Imagine a single stock exchange on which you could trade freely in the shares of any European compan...
Imagine a single stock exchange on which you could trade freely in the shares of any European company - an exchange where you could buy Deutsche Telekom as conveniently as BT.
This is the dream of investors, stockbrokers, finance directors and politicians across Europe. But although breakthroughs in communications technology are finally making this possible, the complex network of regulatory regimes, differing tax structures and vested interests of existing stock exchanges have slowed the pace of change. At the same time, new agreements seem to be announced every month, of which the one between the Paris, Amsterdam and Brussels exchanges is the latest.
But all of these arrangements still adhere to the single aim of creating a pan-European trading platform. As the euro continues to develop and technological advances in trading and settlement expand the possibilities of the world's stock exchanges, such an aim is inevitable.
The Benelux exchanges set the ball rolling and the link-up of technology markets which became Euro NM added momentum. But perhaps the most significant initiative was the announcement in July 1998 of plans to link up the London Stock Exchange and Deutsche Börse. The Madrid, Milan and Amsterdam exchanges soon expressed an interest in becoming involved.
The ultimate aim of this alliance is to create a pan-European exchange that functions more efficiently and cost effectively than the current arrangement of 29 separate exchanges and 17 clearing systems. As well as the technical issues which need resolving, there are complex matters arising from political considerations: exchanges may not wish to be seen to play subordinate roles to London, Frankfurt and Paris. Stock exchanges are a source of national pride and many countries will not want to see theirs subsumed into a large organisation in which others play more significant roles.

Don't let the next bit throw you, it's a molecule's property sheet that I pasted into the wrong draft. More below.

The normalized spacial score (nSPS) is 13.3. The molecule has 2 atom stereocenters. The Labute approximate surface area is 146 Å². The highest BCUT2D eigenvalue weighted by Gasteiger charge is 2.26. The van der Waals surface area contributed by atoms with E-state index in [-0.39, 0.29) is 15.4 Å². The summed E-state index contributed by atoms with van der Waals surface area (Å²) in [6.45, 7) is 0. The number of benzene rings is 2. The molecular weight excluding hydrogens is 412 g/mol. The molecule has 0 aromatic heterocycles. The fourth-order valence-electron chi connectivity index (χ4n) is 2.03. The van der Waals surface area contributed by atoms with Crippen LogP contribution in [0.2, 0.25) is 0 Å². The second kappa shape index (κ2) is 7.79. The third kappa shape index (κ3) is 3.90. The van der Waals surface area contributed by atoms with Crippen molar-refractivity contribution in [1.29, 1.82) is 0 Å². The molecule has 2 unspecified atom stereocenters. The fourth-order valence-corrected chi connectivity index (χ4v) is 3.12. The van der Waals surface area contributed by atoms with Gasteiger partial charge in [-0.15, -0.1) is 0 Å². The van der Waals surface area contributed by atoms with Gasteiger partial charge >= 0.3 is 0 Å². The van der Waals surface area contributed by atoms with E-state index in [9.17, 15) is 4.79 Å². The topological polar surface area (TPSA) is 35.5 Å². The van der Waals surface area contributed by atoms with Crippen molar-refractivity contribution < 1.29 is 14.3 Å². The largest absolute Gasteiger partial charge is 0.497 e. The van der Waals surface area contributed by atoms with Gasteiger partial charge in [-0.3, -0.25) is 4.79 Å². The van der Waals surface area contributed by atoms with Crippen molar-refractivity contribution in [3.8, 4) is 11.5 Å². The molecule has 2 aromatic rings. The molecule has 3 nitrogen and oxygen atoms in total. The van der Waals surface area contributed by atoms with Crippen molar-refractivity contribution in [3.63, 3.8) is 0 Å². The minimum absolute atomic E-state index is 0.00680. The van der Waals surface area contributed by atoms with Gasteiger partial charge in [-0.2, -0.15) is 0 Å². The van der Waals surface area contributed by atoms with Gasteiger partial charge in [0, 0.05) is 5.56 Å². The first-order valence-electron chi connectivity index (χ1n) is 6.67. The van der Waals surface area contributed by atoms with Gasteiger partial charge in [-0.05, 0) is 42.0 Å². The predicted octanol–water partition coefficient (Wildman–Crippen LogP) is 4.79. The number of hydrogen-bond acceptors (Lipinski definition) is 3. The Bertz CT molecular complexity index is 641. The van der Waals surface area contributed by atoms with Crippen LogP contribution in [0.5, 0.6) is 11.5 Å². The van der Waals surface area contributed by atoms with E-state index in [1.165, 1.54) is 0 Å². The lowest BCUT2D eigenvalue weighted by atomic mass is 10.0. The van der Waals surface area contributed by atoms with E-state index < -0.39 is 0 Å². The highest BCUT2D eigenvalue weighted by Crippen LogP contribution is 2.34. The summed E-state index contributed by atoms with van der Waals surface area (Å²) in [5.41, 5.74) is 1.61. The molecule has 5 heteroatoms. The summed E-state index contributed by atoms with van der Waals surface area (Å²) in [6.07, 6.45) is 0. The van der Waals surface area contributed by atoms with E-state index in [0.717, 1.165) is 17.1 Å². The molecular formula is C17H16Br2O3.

Historically exchanges were established on a mutual basis for the benefit of members and were protected by regulations. Now they increasingly recognise the need to change and to adopt a structure and strategy that works for the benefit of their customers, enabling them to combat issues such as cost reduction and the challenges of e-commerce.
Ownership of the London-Frankfurt alliance was to have been discussed following agreement on rules and technology, but London always maintained that ownership should reflect the proportion of UK versus German stocks traded.
Arguments have arisen over the location of the pan-European exchange. Since it is due to be an entirely electronic system with terminals located throughout Europe, this should be a minor issue. Other areas of debate include the management structure, regulation, indices, trading rules and the technology to be used. The risk is that unless these areas of disagreement are resolved quickly, the delays incurred will effectively hand the initiative to new cross-border electronic communication networks (ECNs) such as Posit and E-Crossnet, which may well steal valuable market share. In the US, ECNs already account for large volumes of stock traded on Nasdaq and they have the capacity and the knowledge to influence events significantly in Europe.